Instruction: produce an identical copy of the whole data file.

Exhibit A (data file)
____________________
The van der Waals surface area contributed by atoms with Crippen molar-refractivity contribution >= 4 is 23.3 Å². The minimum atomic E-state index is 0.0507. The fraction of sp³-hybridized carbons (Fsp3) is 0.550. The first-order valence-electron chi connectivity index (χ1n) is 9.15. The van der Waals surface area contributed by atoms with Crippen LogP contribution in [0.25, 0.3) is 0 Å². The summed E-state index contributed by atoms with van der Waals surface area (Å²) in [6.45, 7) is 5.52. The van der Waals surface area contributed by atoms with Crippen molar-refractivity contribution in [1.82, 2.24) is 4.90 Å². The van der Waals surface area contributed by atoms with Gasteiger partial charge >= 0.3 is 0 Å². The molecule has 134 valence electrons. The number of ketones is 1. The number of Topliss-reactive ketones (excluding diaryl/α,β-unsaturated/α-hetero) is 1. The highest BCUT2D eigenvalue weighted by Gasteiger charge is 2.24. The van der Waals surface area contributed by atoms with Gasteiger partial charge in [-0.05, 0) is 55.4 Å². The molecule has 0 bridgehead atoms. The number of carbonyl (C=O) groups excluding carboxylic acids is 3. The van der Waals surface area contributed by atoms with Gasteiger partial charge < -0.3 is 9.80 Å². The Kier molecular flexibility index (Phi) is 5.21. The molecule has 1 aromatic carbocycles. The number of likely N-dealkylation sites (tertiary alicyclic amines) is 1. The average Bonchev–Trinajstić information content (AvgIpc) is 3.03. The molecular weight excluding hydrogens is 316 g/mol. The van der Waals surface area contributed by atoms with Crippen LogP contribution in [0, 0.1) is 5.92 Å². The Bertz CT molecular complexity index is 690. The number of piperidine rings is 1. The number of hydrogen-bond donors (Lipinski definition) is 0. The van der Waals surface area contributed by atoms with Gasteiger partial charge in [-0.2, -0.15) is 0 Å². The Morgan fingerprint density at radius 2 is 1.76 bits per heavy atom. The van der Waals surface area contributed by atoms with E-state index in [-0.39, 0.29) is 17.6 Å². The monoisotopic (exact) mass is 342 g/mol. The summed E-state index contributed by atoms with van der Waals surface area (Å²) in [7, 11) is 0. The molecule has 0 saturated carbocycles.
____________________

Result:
The van der Waals surface area contributed by atoms with Crippen molar-refractivity contribution >= 4 is 23.3 Å². The minimum atomic E-state index is 0.0507. The fraction of sp³-hybridized carbons (Fsp3) is 0.550. The first-order valence-electron chi connectivity index (χ1n) is 9.15. The van der Waals surface area contributed by atoms with Crippen LogP contribution in [0.25, 0.3) is 0 Å². The summed E-state index contributed by atoms with van der Waals surface area (Å²) in [6.45, 7) is 5.52. The van der Waals surface area contributed by atoms with Crippen molar-refractivity contribution in [1.82, 2.24) is 4.90 Å². The van der Waals surface area contributed by atoms with Gasteiger partial charge >= 0.3 is 0 Å². The molecule has 134 valence electrons. The number of ketones is 1. The number of Topliss-reactive ketones (excluding diaryl/α,β-unsaturated/α-hetero) is 1. The highest BCUT2D eigenvalue weighted by Gasteiger charge is 2.24. The van der Waals surface area contributed by atoms with Gasteiger partial charge in [-0.05, 0) is 55.4 Å². The molecule has 0 bridgehead atoms. The number of carbonyl (C=O) groups excluding carboxylic acids is 3. The van der Waals surface area contributed by atoms with Gasteiger partial charge < -0.3 is 9.80 Å². The Kier molecular flexibility index (Phi) is 5.21. The molecule has 1 aromatic carbocycles. The number of likely N-dealkylation sites (tertiary alicyclic amines) is 1. The average Bonchev–Trinajstić information content (AvgIpc) is 3.03. The molecular weight excluding hydrogens is 316 g/mol. The van der Waals surface area contributed by atoms with Crippen LogP contribution in [0, 0.1) is 5.92 Å². The Bertz CT molecular complexity index is 690. The number of piperidine rings is 1. The number of hydrogen-bond donors (Lipinski definition) is 0. The van der Waals surface area contributed by atoms with Gasteiger partial charge in [-0.2, -0.15) is 0 Å². The Morgan fingerprint density at radius 2 is 1.76 bits per heavy atom. The van der Waals surface area contributed by atoms with E-state index in [-0.39, 0.29) is 17.6 Å². The monoisotopic (exact) mass is 342 g/mol. The summed E-state index contributed by atoms with van der Waals surface area (Å²) in [7, 11) is 0. The molecule has 0 saturated carbocycles.